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THE Author has twice before presented the result of his private moments to the public in the form of Meditations. In the "Meditations of a Recluse," he attempted to resist those principles of unbelief, which, a few years ago, seemed to spread themselves, like a dark cloud, over this happy land; and endeavoured to inculcate such a general regard for religious duties as appeared to him best calculated for that purpose. In his " Meditations for "the Aged," he directed the attention

to appropriate duties adapted to the several stages in the progress of human life. At present, the nature and condition of man, as a fallen and guilty creature, are the objects of his contemplation; and a desire of impressing upon the mind his true situation as an offender against the law of God; and consequently of inducing him to feel his dependence on God's mercy and goodness in Christ Jesus, after a profound and unprejudiced examination of his own heart. The cases of the penitent, under such circumstances, and of the prisoner, whether tied and bound with the chain of his sins only, or bearing also the actual fetters of the prisonhouse, are so nearly similar, that he has considered them under equal views. He is not afraid of giving offence to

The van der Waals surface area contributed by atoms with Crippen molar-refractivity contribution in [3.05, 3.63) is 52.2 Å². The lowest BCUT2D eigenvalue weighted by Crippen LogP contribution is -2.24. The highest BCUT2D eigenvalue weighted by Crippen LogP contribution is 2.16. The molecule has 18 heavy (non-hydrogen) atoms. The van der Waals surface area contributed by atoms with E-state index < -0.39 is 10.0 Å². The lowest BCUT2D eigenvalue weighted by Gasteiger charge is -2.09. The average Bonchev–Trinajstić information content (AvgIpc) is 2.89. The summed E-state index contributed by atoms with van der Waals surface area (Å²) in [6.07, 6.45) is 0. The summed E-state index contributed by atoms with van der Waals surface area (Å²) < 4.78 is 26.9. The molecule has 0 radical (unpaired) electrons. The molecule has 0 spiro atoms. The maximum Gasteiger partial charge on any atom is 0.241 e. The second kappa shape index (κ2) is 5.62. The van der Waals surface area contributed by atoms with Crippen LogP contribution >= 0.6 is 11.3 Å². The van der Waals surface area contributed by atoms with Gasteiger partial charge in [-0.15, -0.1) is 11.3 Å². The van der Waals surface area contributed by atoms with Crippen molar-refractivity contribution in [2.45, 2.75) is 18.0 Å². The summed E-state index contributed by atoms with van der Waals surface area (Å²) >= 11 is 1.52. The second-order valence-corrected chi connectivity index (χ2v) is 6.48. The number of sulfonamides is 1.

those of humble and contrite hearts by the comparison, because this is one trial of their sincerity. And, indeed, we never see the spirit of the Gospel more beautifully illustrated than in its application to the different conditions of human life. The evangelical Prophet's description of the office of Christ shall be the Author's last words on these subjects; and his last prayer shall be, that "the earth may be full of the knowledge of the Lord, as the waters cover the seas!"-" The Spirit of "the Lord is upon me: because the "Lord hath appointed me to preach

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good tidings unto the meek; he hath

"sent me to bind up the broken"hearted, to proclaim liberty to the captives, and the opening of the

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proclaim the acceptable year of the "Lord, and the day of vengeance of



GREATHAM, Oct. 20, 1812.

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